Forest Reclamation of Coal Mined Sites in the Appalachian Region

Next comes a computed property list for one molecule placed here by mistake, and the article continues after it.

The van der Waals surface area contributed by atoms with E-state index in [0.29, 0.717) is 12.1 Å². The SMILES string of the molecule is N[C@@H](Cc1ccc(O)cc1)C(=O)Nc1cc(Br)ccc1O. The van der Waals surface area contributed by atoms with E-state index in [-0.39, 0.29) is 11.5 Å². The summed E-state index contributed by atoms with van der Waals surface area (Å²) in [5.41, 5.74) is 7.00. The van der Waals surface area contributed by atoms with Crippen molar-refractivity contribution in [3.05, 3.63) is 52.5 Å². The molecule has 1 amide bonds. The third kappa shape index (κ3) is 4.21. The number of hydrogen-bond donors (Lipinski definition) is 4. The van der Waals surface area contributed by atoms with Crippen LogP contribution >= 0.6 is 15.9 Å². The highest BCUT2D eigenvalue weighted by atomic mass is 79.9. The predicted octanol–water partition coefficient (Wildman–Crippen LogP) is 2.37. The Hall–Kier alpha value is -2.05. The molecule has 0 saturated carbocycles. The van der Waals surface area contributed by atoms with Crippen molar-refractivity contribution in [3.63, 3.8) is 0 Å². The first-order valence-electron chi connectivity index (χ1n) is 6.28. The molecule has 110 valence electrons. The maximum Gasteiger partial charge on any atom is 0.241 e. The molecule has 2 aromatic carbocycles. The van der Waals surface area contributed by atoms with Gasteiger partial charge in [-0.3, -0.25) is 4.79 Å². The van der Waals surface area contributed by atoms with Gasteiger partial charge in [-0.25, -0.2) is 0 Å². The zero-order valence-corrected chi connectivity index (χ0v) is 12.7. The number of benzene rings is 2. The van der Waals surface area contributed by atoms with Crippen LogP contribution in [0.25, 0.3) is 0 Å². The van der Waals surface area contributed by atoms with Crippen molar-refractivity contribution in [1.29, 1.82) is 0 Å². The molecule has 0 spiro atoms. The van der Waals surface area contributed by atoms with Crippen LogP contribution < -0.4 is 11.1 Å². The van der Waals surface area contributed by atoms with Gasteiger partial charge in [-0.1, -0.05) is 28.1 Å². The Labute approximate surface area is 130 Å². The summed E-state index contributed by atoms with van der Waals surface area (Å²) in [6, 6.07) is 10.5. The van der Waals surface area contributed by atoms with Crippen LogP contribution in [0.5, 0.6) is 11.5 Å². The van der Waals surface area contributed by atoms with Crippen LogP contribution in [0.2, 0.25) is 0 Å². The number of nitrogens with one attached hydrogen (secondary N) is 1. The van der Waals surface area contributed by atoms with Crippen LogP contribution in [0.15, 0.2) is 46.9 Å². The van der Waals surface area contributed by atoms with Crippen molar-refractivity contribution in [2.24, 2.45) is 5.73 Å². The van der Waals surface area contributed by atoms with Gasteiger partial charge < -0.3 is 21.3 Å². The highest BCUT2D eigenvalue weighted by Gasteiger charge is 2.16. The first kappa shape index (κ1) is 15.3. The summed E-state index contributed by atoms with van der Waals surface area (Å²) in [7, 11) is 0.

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Efforts to restore forested plant communities on coal-mined sites in the eastern USA have increased over the years. Up until the late 1970s, Appalachian coal mining operations frequently transformed forested lands into grasslands. The Surface Mining Control and Reclamation Act of 1977 (SMCRA) legislated specific requirements for reclaiming lands mined for coal. Early post-SMCRA reclamation strategies focused on the establishment and maintenance of herbaceous plant species and used other techniques that were largely not suitable for forest growth. Major limitations included appropriate soil pH, soil compaction, and use of species that competed with tree seedlings. Strategies for successful forest establishment and growth were developed through experimentation with revegetation practices on mined sites and observations of existing productive forest stands on non-mined sites. Building on this research, the Appalachian Regional Reforestation Initiative (ARRI) was established in 2005 to focus on re-forestation efforts in the eastern US. A collaborative approach to improving forest vegetation (Forestry Reclamation Approach; FRA) was developed by scientists and adopted by the mining industry and its regulators. The FRA prescribed five steps that were deemed most critical to successful forest establishment. These steps include: (1) create a suitable rooting medium for good tree growth that is no less than 1.2 m (4 feet) deep and comprised of topsoil, weathered sandstone and/or the best available material, (2) loosely grade the topsoil or topsoil substitutes, (3) use ground covers that are compatible with growing trees, (4) plant the right mix of tree species, and (5) use proper planting techniques. The FRA has been used successfully and widely throughout the Appalachians to reclaim surface coal mined sites and establish native tree species. Use of the FRA can improve other forest services such as timber production, carbon sequestration, and wildlife habitat.